5G Fixed Wireless Internet – What Is It, Why Is It Good And Where Can You Get It?
5G this and 5G that – those two characters have been bandied about a lot in recent times, so what does it mean and how will 5G impact fixed wireless broadband internet access?
What Is 5G?
5G stands for 5th Generation Wireless. A solid definition is a topic of hot debate, but it’s generally understood to be communications technology that uses uncluttered higher frequencies, is far faster, lower latency and more robust than the 4G and 3G technology that preceded it.
5G adoption will mark a quantum leap in communications.
5G Is Very Fast
In a fixed wireless broadband scenario, 5G can easily attain speeds of 1,000 Mbps. To put that in perspective, that’s ten times faster than a high-end NBN plan (100MBps). While 4G is capable in real-world conditions of speeds of 450Mbps – those have to be pretty much ideal conditions and very close to a tower.
The speed boost provided by 5G will be particularly important in relation to the uptake of 4K TV and aside from entertainment, has very practical applications relating to business (such as high resolution videoconferencing), telemedicine and transportation (e.g. autonomous vehicles).
But 1,000Mbps isn’t where 5G’s speedy street cred ends for fixed wireless broadband – speeds of 10 – 20Gbps (10,000 – 20,000 Mbps) are theoretically possible. While there’s nothing currently available requiring that sort of speed, if the evolution of the Internet has taught us anything is that make something possible and someone will find a way to utilise it.
5G Is Very Low Latency
Latency is the measure of time delay from one point of a network to another -it’s also sometimes referred to as “lag”. High latency means a degraded internet experience; particularly when engaging in online activities such as gaming. While 3G latency was around 100 milliseconds, 4G knocked that down to around 30 milliseconds. 5G is even lower – approximately 4 milliseconds, with 1 millisecond on the horizon. This is partly due to fewer computing resources being required to encode/decode packets of data.
This very low-latency attribute will be very important for autonomous vehicle technology. Without 5G, autonomous vehicles might not be possible.
5G Can Handle (Far) More Connections
If you’ve ever tried accessing the internet at a major sporting or music event, you may have noticed heavily degraded performance – not just in terms of speed, but even just making a connection.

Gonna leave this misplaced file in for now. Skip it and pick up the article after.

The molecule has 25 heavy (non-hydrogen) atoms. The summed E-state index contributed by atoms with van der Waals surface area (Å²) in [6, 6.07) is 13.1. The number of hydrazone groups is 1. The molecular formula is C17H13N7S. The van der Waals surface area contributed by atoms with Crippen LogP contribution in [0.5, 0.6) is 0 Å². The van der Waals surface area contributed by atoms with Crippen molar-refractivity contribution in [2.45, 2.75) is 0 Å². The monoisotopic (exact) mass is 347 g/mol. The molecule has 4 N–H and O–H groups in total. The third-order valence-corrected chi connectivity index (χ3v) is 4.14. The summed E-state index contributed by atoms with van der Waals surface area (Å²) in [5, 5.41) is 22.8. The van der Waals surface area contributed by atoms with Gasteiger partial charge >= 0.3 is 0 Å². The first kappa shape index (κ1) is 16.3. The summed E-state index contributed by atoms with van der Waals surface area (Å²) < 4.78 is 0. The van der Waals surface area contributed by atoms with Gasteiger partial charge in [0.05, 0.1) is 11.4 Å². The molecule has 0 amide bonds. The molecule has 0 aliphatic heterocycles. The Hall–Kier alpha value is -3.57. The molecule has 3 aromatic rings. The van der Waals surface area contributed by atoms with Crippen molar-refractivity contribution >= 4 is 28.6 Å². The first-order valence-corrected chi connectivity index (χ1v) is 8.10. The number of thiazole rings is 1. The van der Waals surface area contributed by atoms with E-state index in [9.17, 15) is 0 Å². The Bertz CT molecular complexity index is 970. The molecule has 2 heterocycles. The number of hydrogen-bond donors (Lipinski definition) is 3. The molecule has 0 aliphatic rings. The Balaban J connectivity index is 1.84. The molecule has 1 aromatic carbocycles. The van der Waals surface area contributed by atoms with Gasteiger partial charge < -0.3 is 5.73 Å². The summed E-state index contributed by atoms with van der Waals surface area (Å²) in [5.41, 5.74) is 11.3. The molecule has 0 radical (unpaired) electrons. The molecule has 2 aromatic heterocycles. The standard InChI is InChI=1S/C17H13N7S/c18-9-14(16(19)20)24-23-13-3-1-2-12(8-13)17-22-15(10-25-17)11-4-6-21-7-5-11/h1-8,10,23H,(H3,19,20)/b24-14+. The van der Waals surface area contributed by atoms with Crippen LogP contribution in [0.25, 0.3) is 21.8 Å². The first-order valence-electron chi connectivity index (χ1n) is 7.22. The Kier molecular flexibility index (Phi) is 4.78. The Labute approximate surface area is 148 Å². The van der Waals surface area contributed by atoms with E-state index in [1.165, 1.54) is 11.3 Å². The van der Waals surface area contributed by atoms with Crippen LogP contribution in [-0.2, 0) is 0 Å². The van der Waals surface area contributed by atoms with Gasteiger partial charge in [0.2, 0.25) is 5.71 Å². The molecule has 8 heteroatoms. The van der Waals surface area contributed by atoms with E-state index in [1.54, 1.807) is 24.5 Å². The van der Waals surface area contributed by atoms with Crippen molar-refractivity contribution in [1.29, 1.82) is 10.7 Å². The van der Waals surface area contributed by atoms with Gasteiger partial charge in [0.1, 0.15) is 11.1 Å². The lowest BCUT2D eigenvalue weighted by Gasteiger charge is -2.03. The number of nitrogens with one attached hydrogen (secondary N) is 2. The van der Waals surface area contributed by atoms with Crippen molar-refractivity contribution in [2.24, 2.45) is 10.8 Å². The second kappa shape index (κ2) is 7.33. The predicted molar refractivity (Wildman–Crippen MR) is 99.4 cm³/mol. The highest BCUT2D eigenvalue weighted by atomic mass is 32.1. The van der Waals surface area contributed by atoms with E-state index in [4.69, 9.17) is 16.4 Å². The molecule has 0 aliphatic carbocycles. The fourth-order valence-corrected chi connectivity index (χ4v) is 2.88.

A 5G network can provide up to a million connections per square kilometer. While densities of one million people per square kilometre are certainly very rare, something that needs to be considered is the Internet Of Things (IoT), whereby all sorts of devices will be (and are already) connecting to the internet. A fixed wireless internet household of today may just have a few concurrent connections – for example, the family computer and family members’ tablets and phones. In the years ahead this could grow to dozens or hundreds connections as domestic appliances and personal devices increasingly become web-enabled.
Connecting Difficult Areas
5G fixed wireless connectivity will be particularly attractive in urban and suburban areas where fixed line broadband is difficult or expensive to implement. Far from being a “second-best” connection, 5G fixed wireless will offer an equally good user experience as – or even superior to – fixed line connections such as Fibre To The Node (FTTN) or Fibre To The Curb (FTTC) .
Disadvantages Of 5G
Probably the biggest disadvantage of 5G is signal strength. Its range is shorter than the 2.4Ghz network due to the higher radio frequency, which will need to be addressed through the use of more towers and repeater stations. However, more towers doesn’t mean more power demand as 5G technology is an energy-sipper compared to its predecessors. Part of the reason for this is 5G equipment is able to power up and down depending on demand and precise directional control of antennas.
When Will 5G Fixed Wireless Broadband Arrive In Australia?
5G fixed wireless broadband technology is already in use by some Australian Internet Service Providers (ISPs). One such ISP is Lightning Broadband. Most of the company’s wireless links already qualify for the 5G “definition”. We’ve been rolling out AirFiber 5X HD radio system rollouts at selected towers, which have a 1 Gbps+ throughput capability.
Learn more about how Lightning Broadband’s fixed wireless internet technology works.
With 5G in the communications mix, the future is very bright (and very fast) for fixed wireless broadband users.
Related: Fixed Wireless Internet Myths